A 10-year resident of Chandler, Scott Taylor is vying for a council seat for the second time after coming up short in the 2010 elections.
Taylor is focusing on what he believes are three key issues for the city: creating more jobs and companies, keeping neighborhoods clean and safe, more effective government spending, and widening Gilbert and McQueen roads south to Riggs Road.
“We must be more proactive promoting these advantages to business owners around the country, branding ourselves as the place to do business in the Southwest United States,” Taylor said, noting that in Arizona, 70 percent of the people that have a science or engineering degree live in the East Valley.
“Public safety should always be a priority,” Taylor added.”We must keep the local sales taxes and secondary property taxes competitive, while at the same time, we will continue the quality of life we all enjoy.”
John Sibley Wolfe; 48, owner of Sibley’s West gift shop in downtown Chandler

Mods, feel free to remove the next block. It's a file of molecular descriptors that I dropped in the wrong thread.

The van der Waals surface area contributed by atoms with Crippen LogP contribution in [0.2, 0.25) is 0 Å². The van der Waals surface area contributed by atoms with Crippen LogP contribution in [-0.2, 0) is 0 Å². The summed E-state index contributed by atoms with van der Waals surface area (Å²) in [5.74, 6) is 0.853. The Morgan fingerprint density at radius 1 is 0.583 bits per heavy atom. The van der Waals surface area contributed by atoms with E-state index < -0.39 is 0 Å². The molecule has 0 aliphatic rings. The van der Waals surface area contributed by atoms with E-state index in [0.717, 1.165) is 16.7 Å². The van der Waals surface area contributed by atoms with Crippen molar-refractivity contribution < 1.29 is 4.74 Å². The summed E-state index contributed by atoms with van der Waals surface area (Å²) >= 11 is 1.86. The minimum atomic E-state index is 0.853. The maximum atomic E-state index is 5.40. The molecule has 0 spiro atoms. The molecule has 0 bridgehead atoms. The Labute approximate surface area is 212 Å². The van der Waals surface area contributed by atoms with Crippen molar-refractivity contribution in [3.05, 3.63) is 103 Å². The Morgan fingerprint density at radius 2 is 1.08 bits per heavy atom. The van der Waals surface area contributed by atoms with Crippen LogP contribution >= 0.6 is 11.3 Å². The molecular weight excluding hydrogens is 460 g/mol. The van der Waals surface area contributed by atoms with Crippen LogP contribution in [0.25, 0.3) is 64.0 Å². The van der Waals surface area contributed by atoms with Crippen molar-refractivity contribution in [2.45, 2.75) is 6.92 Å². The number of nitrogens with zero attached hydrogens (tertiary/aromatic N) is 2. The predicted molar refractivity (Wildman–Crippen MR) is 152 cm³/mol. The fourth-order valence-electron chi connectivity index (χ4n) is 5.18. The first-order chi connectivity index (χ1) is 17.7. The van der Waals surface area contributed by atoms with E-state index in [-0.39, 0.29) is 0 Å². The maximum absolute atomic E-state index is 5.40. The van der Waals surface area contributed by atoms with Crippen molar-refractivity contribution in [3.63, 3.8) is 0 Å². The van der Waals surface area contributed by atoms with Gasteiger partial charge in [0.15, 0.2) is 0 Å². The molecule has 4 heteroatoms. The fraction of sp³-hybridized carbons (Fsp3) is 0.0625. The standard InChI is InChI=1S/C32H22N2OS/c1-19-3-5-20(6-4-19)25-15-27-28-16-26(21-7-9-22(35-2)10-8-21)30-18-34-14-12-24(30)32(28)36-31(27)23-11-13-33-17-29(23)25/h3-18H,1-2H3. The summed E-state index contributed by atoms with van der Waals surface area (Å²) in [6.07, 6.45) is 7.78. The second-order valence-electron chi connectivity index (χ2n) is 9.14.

Education: Bachelor’s degree in journalism, Northwestern University, and MBA from Arizona State University
A 15-year resident of Chandler, John Silbley Wolfe believes the city has a lot to be proud of, is a well-run, well-managed city and is the envy of the East Valley.
He is running for council for the first time and hopes he can help the city to continue providing the quality services it now provides while expanding on its downtown retail and entertainment possibilities.
On his decision to run for office, Wolfe said that he believes he can provide a “normal citizen’s” and small business perspective on the voting body.
Wolfe believes that some of the challenges the city faces is how it will deal with its vacant retail space and undeveloped lots and how it could minimize the affect of businesses during periods of road construction.
A supporter of free enterprise and maintaining a business-friendly low-tax atmosphere, Wolfe said, “We have to be creative ... Working with the developers and property owners is key.”